Lars Tunbjörk
[Photographer, b. 1956, Borås, Sweden, d. 2015, Stockholm.]

 …I photographed a lot of empty interiors: welfare offices just after family therapy, empty reception rooms. I noticed that even after the people left, a feeling of them stayed in the room, a sense of sadness. 

Margaret Bourke-White
[Photographer, b. 1904, New York, d. 1971, Darien, Connecticut.]

 Of course, I am at the very core a photographer. It is my trade—and my deep joy. 

Marc Riboud
[Photographer, b. 1923, St.-Genis-Laval, France, d. 2016, Paris.]

 Doubt always hovers nearby, but I take photographs the way a musician hums. Looking is like breathing. So when luck turns my way and offers me a good picture, joy is surely nigh. 

Ishiuchi Miyako
[Photographer, b. 1947, Gunma Prefecture, Japan, lives in Tokyo.]

 I cannot stop [taking photographs of scars] because they are so much like a photograph… They are visible events, recorded in the past. Both the scars and the photographs are the manifestation of sorrow for the many things which cannot be retrieved... 

Robert Frank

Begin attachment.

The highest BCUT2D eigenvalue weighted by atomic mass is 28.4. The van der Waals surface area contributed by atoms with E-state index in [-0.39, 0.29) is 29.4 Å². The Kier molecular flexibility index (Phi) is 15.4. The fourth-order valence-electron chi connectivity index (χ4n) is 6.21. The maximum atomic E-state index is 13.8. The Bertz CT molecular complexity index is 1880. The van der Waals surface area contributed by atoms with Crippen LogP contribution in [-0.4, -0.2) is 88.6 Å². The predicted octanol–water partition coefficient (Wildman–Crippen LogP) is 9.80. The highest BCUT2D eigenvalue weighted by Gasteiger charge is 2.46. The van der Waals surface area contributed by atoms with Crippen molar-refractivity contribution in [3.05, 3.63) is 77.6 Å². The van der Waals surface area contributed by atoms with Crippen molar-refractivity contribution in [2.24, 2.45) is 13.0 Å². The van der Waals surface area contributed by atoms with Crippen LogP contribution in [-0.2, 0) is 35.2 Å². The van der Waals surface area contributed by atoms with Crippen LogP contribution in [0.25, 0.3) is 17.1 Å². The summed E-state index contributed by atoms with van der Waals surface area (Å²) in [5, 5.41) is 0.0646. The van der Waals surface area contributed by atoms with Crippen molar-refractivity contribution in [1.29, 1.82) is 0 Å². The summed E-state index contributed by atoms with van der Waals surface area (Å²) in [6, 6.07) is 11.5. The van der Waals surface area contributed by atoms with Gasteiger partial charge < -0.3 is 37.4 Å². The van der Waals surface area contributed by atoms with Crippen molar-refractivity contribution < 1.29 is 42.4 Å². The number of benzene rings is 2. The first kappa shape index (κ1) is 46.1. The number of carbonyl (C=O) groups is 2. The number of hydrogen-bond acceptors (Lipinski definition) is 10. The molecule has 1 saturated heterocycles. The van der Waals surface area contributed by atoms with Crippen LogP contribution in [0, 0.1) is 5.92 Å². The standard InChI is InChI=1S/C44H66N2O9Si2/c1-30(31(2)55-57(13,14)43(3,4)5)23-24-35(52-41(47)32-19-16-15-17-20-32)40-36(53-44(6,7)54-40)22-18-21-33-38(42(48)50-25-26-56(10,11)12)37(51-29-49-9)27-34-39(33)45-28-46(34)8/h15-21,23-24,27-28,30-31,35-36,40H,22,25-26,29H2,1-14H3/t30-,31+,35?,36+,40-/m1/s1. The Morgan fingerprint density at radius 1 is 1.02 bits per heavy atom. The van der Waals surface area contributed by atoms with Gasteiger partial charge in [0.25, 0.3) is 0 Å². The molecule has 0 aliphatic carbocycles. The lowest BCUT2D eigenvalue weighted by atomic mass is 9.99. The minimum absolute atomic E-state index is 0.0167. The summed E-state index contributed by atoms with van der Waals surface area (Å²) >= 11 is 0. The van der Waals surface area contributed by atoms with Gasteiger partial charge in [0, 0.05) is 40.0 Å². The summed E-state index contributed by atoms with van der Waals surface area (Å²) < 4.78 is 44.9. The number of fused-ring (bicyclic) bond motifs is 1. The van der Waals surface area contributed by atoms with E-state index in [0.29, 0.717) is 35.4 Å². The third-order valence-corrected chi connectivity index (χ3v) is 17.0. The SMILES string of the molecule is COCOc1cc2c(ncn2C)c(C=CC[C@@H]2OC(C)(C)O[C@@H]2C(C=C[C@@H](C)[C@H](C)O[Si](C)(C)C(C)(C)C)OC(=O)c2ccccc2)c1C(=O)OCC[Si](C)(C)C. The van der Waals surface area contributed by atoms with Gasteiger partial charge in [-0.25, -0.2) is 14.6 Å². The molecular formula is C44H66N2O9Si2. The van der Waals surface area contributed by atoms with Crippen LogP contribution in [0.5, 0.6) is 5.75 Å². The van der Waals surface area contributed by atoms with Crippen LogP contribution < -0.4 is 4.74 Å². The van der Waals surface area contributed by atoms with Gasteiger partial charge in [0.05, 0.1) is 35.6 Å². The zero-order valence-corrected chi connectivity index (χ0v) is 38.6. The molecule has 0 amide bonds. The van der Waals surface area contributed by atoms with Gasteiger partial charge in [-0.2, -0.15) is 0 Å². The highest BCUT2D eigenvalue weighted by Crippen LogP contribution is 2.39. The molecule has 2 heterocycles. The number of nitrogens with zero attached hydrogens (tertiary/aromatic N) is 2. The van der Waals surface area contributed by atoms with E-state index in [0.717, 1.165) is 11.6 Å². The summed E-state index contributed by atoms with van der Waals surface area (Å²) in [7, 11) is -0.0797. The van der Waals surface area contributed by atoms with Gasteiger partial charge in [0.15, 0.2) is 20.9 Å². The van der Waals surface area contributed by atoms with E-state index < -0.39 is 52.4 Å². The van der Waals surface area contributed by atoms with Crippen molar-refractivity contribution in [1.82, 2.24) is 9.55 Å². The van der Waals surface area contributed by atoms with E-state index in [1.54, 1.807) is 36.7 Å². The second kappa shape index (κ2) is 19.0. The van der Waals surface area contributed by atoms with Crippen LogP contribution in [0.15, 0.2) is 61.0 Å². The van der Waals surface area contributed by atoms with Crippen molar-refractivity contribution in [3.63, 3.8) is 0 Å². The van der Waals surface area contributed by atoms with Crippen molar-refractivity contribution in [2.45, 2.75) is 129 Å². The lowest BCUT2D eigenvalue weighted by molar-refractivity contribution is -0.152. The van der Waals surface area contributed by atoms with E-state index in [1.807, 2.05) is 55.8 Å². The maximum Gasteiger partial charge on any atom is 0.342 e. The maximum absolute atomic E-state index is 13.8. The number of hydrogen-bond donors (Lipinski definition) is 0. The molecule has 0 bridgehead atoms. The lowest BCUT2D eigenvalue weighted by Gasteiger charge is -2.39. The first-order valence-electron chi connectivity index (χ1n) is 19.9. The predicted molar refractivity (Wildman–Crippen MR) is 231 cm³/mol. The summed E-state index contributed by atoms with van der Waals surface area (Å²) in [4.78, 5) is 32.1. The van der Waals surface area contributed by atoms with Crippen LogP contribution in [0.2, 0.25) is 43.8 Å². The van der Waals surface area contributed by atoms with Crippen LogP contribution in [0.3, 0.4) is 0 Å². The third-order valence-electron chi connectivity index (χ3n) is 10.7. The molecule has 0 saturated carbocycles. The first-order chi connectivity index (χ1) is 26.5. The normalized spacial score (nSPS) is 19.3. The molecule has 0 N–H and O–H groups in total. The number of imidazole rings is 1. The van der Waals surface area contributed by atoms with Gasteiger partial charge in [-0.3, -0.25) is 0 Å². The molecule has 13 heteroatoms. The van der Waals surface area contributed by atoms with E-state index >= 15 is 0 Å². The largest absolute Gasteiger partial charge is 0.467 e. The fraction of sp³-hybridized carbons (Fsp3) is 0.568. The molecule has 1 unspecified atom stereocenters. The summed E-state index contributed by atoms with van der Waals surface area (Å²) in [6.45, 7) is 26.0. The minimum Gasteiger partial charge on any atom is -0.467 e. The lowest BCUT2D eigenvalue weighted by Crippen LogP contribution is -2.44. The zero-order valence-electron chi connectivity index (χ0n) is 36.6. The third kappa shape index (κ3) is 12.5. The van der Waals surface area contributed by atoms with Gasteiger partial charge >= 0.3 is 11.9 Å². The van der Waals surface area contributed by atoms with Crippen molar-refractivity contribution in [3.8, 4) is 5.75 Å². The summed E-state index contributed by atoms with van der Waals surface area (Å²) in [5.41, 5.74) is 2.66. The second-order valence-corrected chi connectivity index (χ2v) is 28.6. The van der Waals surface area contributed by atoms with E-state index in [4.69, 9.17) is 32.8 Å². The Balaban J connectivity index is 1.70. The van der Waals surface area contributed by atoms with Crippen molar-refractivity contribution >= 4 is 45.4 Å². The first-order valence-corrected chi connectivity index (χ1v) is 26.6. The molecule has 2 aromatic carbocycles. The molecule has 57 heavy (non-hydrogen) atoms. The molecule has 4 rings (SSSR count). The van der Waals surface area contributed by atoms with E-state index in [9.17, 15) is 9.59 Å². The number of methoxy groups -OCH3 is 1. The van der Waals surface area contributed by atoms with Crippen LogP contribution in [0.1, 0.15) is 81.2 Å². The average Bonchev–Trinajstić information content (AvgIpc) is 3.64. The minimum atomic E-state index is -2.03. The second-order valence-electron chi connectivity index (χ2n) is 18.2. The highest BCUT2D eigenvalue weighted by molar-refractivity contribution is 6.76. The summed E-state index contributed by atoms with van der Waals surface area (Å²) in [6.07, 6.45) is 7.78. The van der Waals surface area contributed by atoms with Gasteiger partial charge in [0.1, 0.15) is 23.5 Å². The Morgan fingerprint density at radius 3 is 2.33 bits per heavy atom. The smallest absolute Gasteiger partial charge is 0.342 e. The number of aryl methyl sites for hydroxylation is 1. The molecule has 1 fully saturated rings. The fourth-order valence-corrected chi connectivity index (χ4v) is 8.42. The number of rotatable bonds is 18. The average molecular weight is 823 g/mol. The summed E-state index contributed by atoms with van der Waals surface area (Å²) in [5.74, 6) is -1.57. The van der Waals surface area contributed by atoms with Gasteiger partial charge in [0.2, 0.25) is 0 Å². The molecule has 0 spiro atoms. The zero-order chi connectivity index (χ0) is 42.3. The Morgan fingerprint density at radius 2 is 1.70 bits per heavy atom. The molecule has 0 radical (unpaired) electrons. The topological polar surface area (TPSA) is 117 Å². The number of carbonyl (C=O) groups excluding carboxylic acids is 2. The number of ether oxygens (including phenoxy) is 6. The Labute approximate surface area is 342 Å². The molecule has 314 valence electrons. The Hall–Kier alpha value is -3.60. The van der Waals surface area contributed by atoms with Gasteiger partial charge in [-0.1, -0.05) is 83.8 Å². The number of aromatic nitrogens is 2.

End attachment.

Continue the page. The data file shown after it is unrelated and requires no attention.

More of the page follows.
[Photographer and filmmaker, b. 1924, Zürich, Switzerland, lives in Mabou, Cape Breton, Nova Scotia, Canada, and New York.]

 I think I always had a cold eye. I always saw things realistically. But, it’s also easier to show the darkness than the joy of life. Life is not beautiful all the time. Life can be good, then you lie down, and stare up at the ceiling, and the sadness falls on you. Things move on, time passes, people go away, and sometimes they don’t come back. 

Lucas Samaras
[Artist, b. 1936, Kastoria, Greece, lives in New York.]

 You don’t have to say that nature is aware of your existence, that God knows you are here and you are suffering or having joy. The camera gives you proof that you have lived at least once. 

Nobuyoshi Araki
[Photographer, b. 1940, Tokyo, lives in Tokyo.]

 What makes [photography] obscene is its terrible cruelty. Happiness may be fleeting, but it’s the reason we go on living. Photography is the joy that precedes pain, the moment of life just before death. 

Andres Serrano
[Artist, b. 1950, New York, lives in New York.]

 I’ve always understood the nature of conflict and duality, so I don’t have a problem with the duality of images and the fact that they can blow hot and cold or be seductive and critical at the same time. 
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